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Zeckul

Is it just me or combat is really tedious?

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Who'd keep the bad parts? They'll glean through all kinds of feedback. We are but one source. They have QA teams, and the devs obviously improve the game as they go along. Keep the suggestions coming, folks. It's what these forums are for. :)


*** "The words of someone who feels ever more the ent among saplings when playing CRPGs" ***

 

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"Listen to your community, but be aggressive in your triage and remember that game development requires enlightened despotism, not democracy. Communities are diverse and as such you’ll get conflicting opinions. You need a strong core vision to guide you through their feedback, and you need to stick to that vision, no matter how vocal they become. But you do need to listen and recognize the underlying causes of problems being reported. Often communities will complain about the symptoms of something that’s wrong and it’s not always easy to discover what the root cause is. 

 

Also remember that the vocal minority does not represent the majority, no matter how hard their claims. The majority doesn’t have time to write thousands of posts. And if you encounter some uncivilized people on a forum,  ignore them. They’re not worth the emotional stress they may cause. You wouldn’t deal with them in real life either."

 

- Wise words from Swen Vincke @ Larian Studios, which I feel are quite appropriate for this and some other topics here.

 

This is hilarious as he just posted on his blog this:

 

The release of D: OS was one big crunch period with all the good and bad that come with it. If the game ultimately did well, it’s because of the outstanding performance of the team when “the going got tough and the tough got going”.

A lot of the crunch was caused by our decision to listen to the feedback we received through our Kickstarter and Steam Early Access communities. While it often was tough to read through all of the criticism, it was clear that integrating the best parts of the feedback would be well worth the effort and improve the game massively. We didn’t hesitate for a minute.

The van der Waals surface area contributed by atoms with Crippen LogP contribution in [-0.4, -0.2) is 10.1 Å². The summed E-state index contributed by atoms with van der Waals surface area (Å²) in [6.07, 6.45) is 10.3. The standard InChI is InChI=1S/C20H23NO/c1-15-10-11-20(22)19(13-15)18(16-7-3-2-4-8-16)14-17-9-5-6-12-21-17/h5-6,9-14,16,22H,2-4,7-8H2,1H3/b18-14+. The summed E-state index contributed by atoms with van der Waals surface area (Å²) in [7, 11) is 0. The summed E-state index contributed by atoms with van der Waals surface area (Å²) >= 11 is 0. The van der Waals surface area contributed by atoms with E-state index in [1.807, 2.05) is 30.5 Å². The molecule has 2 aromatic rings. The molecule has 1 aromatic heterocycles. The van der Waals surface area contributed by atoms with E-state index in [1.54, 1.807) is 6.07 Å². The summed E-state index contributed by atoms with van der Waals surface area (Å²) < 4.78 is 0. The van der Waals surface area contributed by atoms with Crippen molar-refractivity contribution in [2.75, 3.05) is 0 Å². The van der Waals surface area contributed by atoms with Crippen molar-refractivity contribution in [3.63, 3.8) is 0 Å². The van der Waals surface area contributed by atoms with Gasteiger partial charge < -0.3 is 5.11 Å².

That doesn't contradict the first part you know.

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Azarhal, Chanter and Keeper of Truth of the Obsidian Order of Eternity.


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Swen flatly stated that he will no longer use this method of fundraising! I can't really blame him because I understand he must have felt constantly pulled in different directions by the community. However, he has carefully listened to the feedback to the point of almost completely overhauling the gameplay so close to the release. There are no reason to expect anything less from Obsidian.

 

You are completely misrepresenting him.

 

 

As I mentioned in this interview, the current thinking is that we shouldn’t go back to Kickstarter. That’s not because we’re ungrateful of the support we received through our Kickstarter community or because all those rewards caused a bit of extra work, but because I think the crowdfunding pool is limited and it should be fished in by those who really need it. Since we now can, I think we should first invest ourselves and then see if we need extra funds to fuel our ambitions. Only then it makes sense to look at crowd funding. I know several of our backers will be displeased by this, so it could be that we still change our minds, but if that is the case, I do think the the format we’ll use or the way we’ll do it will be different than how we did it for Divinity: Original Sin. (Update: I forgot to mention in the original version of this post that we will be looking at ways of engaging our community sooner in development, but haven’t made any decisions on this)